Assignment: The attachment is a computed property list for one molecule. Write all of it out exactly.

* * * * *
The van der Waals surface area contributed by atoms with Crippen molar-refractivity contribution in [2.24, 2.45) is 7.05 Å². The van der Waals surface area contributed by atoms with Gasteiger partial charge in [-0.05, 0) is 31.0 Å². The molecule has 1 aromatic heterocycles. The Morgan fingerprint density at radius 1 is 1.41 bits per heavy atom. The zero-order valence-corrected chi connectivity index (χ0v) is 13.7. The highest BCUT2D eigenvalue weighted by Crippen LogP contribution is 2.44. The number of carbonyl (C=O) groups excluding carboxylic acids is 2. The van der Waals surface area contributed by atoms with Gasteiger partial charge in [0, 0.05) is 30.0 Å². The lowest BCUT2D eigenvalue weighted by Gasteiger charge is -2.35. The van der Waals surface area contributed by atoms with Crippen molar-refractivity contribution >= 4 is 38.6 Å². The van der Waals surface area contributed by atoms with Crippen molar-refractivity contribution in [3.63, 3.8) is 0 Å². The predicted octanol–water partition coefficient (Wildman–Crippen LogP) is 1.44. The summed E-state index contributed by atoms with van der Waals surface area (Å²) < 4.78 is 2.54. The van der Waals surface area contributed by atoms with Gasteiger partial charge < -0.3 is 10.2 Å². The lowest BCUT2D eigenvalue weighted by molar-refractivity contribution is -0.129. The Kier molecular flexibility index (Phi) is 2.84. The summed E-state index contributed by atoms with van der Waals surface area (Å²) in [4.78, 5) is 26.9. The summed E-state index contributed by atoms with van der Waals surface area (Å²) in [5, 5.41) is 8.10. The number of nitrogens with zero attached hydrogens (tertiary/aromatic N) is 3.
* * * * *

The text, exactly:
The van der Waals surface area contributed by atoms with Crippen molar-refractivity contribution in [2.24, 2.45) is 7.05 Å². The van der Waals surface area contributed by atoms with Gasteiger partial charge in [-0.05, 0) is 31.0 Å². The molecule has 1 aromatic heterocycles. The Morgan fingerprint density at radius 1 is 1.41 bits per heavy atom. The zero-order valence-corrected chi connectivity index (χ0v) is 13.7. The highest BCUT2D eigenvalue weighted by Crippen LogP contribution is 2.44. The number of carbonyl (C=O) groups excluding carboxylic acids is 2. The van der Waals surface area contributed by atoms with Gasteiger partial charge in [0, 0.05) is 30.0 Å². The lowest BCUT2D eigenvalue weighted by Gasteiger charge is -2.35. The van der Waals surface area contributed by atoms with Crippen molar-refractivity contribution >= 4 is 38.6 Å². The van der Waals surface area contributed by atoms with Crippen molar-refractivity contribution in [3.63, 3.8) is 0 Å². The predicted octanol–water partition coefficient (Wildman–Crippen LogP) is 1.44. The summed E-state index contributed by atoms with van der Waals surface area (Å²) < 4.78 is 2.54. The van der Waals surface area contributed by atoms with Gasteiger partial charge < -0.3 is 10.2 Å². The lowest BCUT2D eigenvalue weighted by molar-refractivity contribution is -0.129. The Kier molecular flexibility index (Phi) is 2.84. The summed E-state index contributed by atoms with van der Waals surface area (Å²) in [4.78, 5) is 26.9. The summed E-state index contributed by atoms with van der Waals surface area (Å²) in [5, 5.41) is 8.10. The number of nitrogens with zero attached hydrogens (tertiary/aromatic N) is 3.